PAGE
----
Friday, August 21, 2009

Karma sutra in Khajuraho

Before I came back to Bhawanipatna I went on a quick jolly to Khajuraho in the central state of Madhya Pradesh. The town is considered to be one of the “seven wonders of India” as it has some of the best examples of medieval temples which are particularly famous for the erotic sculptures. It’s a difficult place to get to – one train a day leaves Khajuraho Station but there are no scheduled in-bound ones – how the outward one gets there in the first place is anyone’s guess. I went with another volunteer, Judith and, as with Varanasi, Jharkand and Rajasthan last year, it was nice to be a tourist again. We ambled round the beautifully tended grounds that the temples are located in and I was grateful to Judith for pointing out the famed sculptures of the various karma sutra positions – they look huge in the pictures but in reality they are nestled amongst a multitude of other intricately-carved figures. There are many stories of why such explicit representations were incorporated, including showing the population what they shouldn’t do, but the story I was given, by my self-appointed personal guide, was that the local kings felt it was important for the population to understand how they could achieve spiritual enlightenment by incorporating such activity into their daily lives. There are various levels of difficulty portrayed - each one designed to bring you and your partner closer to achieving the perfect state of mind and body. My guide was keen that I also experienced such enlightenment. Maybe he could give me a hands-on, practical demonstration? I declined - not least because he couldn’t have been more than 18 - and, having extricated myself from that little proposition, we cruised round the touristy shops – I bought another carpet that I don’t need – and then had supper over-looking the floodlit temples in the main site. It was well worth the journey and as I proceeded to Orchha for a conference, I felt relaxed and … well … enlightened if not spiritually then at least personally. Click here to see where Khajuraho is. Click here for more photos

Monday, August 10, 2009

Home and Away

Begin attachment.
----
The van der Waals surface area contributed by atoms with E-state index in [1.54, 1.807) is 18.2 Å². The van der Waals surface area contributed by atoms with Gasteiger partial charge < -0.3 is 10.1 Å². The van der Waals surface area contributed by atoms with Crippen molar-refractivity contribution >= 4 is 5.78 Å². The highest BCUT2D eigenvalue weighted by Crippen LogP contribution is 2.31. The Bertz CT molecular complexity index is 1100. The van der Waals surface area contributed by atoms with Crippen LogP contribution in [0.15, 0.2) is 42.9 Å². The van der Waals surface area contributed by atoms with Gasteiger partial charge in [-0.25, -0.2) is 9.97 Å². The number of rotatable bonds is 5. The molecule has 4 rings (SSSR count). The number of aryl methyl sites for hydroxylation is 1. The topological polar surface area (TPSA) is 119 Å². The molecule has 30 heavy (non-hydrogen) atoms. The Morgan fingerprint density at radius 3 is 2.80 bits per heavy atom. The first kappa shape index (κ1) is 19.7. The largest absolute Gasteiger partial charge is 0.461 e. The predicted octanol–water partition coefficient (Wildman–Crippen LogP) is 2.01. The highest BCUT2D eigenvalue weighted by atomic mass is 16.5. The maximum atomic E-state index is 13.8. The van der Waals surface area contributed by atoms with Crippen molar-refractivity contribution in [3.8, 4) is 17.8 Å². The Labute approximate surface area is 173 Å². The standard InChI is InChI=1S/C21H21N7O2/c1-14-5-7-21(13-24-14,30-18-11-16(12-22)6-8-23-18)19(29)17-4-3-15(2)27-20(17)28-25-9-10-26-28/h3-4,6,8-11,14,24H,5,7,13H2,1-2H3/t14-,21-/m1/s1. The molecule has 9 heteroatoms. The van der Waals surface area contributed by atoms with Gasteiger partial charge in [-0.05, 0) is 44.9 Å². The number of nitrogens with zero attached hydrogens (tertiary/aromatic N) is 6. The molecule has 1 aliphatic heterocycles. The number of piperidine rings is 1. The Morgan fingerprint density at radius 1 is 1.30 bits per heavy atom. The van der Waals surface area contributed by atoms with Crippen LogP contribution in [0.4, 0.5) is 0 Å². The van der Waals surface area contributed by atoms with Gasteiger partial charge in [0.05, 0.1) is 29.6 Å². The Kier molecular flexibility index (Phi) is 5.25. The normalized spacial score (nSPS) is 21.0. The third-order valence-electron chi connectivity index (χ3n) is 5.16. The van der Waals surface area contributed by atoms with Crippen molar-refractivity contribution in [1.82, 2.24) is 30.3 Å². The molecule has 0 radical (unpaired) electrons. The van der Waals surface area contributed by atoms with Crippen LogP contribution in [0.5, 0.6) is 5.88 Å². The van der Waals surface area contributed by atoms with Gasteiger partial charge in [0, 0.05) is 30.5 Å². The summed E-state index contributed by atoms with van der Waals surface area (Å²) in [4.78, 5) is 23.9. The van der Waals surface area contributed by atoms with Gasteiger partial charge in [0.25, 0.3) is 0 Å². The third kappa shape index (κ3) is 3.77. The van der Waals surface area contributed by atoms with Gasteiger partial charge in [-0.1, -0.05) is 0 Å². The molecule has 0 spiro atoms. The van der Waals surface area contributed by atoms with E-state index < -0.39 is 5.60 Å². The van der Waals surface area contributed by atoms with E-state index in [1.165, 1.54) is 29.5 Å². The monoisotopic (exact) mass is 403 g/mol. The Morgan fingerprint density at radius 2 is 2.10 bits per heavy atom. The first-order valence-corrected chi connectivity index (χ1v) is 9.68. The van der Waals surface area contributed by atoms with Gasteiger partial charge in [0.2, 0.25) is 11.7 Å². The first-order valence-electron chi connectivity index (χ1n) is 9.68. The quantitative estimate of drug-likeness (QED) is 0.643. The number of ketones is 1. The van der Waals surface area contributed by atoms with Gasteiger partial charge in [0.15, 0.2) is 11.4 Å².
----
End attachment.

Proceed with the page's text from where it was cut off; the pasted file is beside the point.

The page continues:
I haven’t written my blog for a while. The main reason is I went back to the UK for three weeks but also I’m slightly out of practice. The trip back to the UK was great. I had a chance to see everyone and, despite some people saying they find it difficult to adjust, I slipped back in to my previous life with no effort at all. It was lovely to have a glass of wine with my meal, to sit and chat about nothing in particular, to know where to buy things etc. My first impression when I arrived was the quiet and the orderliness. My father picked me up from Heathrow Airport and, as we joined the M4, I felt as though I was in a 1970s sci-fi cartoon – everyone knew their place on the road and we travelled in complete silence. In India, the mirror, signal, manoever matra is replaced by horn, louder horn, even louder horn and without the noise it felt like travelling in a self-contained bubble. There was also a distinct lack of cows wandering all over the road which here are a major feature in even the largest cities. Whilst I was in India, I struggled to decide what I missed most – maybe I was just enjoying myself so much – but I discovered on my return that it was bread – the crusty, home-made type of bread. So I have returned with packets of yeast and a commitment to buy a counter-top oven. I haven’t made bread since cooking classes at school but once the oven arrives – it’s currently on order as they’re not in great demand here - I’m looking forward to sinking my teeth into a slice of warm, freshly baked bread. In the meantime I’m searching for a shop that sells butter – anyone know how you make the stuff? Settling back into my life here, though, was as easy as my return to the UK. The gangs of pre-school children who I shake hands with every morning were genuinely thrilled to see me again – jumping up and down and screaming “Hi sister” - language barriers had made it difficult to explain to them that I was going away but I would be back. My colleagues and neighbours also seemed pleased at my return although they expressed it in a slightly less exuberant manner and, on a personal note, I felt as though I had come home – albeit to a slightly different life - but one that is now is comfortingly familiar.